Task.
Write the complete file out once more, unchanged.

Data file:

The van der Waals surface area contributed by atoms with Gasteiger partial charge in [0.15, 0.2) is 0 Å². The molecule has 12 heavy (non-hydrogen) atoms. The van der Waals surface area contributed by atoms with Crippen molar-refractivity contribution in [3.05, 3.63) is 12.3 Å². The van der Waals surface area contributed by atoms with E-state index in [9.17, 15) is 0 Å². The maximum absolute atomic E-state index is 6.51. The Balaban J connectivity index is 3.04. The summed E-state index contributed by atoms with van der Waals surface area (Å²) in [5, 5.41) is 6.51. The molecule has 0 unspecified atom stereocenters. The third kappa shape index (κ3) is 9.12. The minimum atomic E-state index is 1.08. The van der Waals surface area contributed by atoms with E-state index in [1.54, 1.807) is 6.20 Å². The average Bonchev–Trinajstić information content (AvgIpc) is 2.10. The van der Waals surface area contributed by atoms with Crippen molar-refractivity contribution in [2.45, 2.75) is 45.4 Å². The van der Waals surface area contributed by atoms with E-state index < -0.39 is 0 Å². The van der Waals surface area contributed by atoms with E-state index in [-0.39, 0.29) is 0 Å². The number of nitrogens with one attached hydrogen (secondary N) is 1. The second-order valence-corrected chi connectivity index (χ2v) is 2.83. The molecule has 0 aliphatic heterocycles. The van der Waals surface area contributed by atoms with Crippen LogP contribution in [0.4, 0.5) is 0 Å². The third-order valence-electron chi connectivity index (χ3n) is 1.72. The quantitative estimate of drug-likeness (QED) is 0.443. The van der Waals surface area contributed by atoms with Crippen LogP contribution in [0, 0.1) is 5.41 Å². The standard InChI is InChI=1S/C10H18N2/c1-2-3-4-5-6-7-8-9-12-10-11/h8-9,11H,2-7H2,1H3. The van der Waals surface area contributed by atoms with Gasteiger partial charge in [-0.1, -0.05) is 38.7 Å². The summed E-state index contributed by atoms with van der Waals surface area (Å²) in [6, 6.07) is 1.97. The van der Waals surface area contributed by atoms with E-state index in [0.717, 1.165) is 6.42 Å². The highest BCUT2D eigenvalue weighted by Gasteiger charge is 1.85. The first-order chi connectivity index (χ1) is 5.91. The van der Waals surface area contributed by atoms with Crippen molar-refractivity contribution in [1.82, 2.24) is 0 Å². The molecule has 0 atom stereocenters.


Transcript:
The van der Waals surface area contributed by atoms with Gasteiger partial charge in [0.15, 0.2) is 0 Å². The molecule has 12 heavy (non-hydrogen) atoms. The van der Waals surface area contributed by atoms with Crippen molar-refractivity contribution in [3.05, 3.63) is 12.3 Å². The van der Waals surface area contributed by atoms with E-state index in [9.17, 15) is 0 Å². The maximum absolute atomic E-state index is 6.51. The Balaban J connectivity index is 3.04. The summed E-state index contributed by atoms with van der Waals surface area (Å²) in [5, 5.41) is 6.51. The molecule has 0 unspecified atom stereocenters. The third kappa shape index (κ3) is 9.12. The minimum atomic E-state index is 1.08. The van der Waals surface area contributed by atoms with E-state index in [1.54, 1.807) is 6.20 Å². The average Bonchev–Trinajstić information content (AvgIpc) is 2.10. The van der Waals surface area contributed by atoms with Crippen molar-refractivity contribution in [2.45, 2.75) is 45.4 Å². The van der Waals surface area contributed by atoms with E-state index < -0.39 is 0 Å². The van der Waals surface area contributed by atoms with E-state index in [-0.39, 0.29) is 0 Å². The number of nitrogens with one attached hydrogen (secondary N) is 1. The second-order valence-corrected chi connectivity index (χ2v) is 2.83. The molecule has 0 aliphatic heterocycles. The van der Waals surface area contributed by atoms with Crippen LogP contribution in [0.4, 0.5) is 0 Å². The third-order valence-electron chi connectivity index (χ3n) is 1.72. The quantitative estimate of drug-likeness (QED) is 0.443. The van der Waals surface area contributed by atoms with Crippen LogP contribution in [0, 0.1) is 5.41 Å². The standard InChI is InChI=1S/C10H18N2/c1-2-3-4-5-6-7-8-9-12-10-11/h8-9,11H,2-7H2,1H3. The van der Waals surface area contributed by atoms with Gasteiger partial charge in [-0.1, -0.05) is 38.7 Å². The summed E-state index contributed by atoms with van der Waals surface area (Å²) in [6, 6.07) is 1.97. The van der Waals surface area contributed by atoms with E-state index in [0.717, 1.165) is 6.42 Å². The highest BCUT2D eigenvalue weighted by Gasteiger charge is 1.85. The first-order chi connectivity index (χ1) is 5.91. The van der Waals surface area contributed by atoms with Crippen molar-refractivity contribution in [1.82, 2.24) is 0 Å². The molecule has 0 atom stereocenters.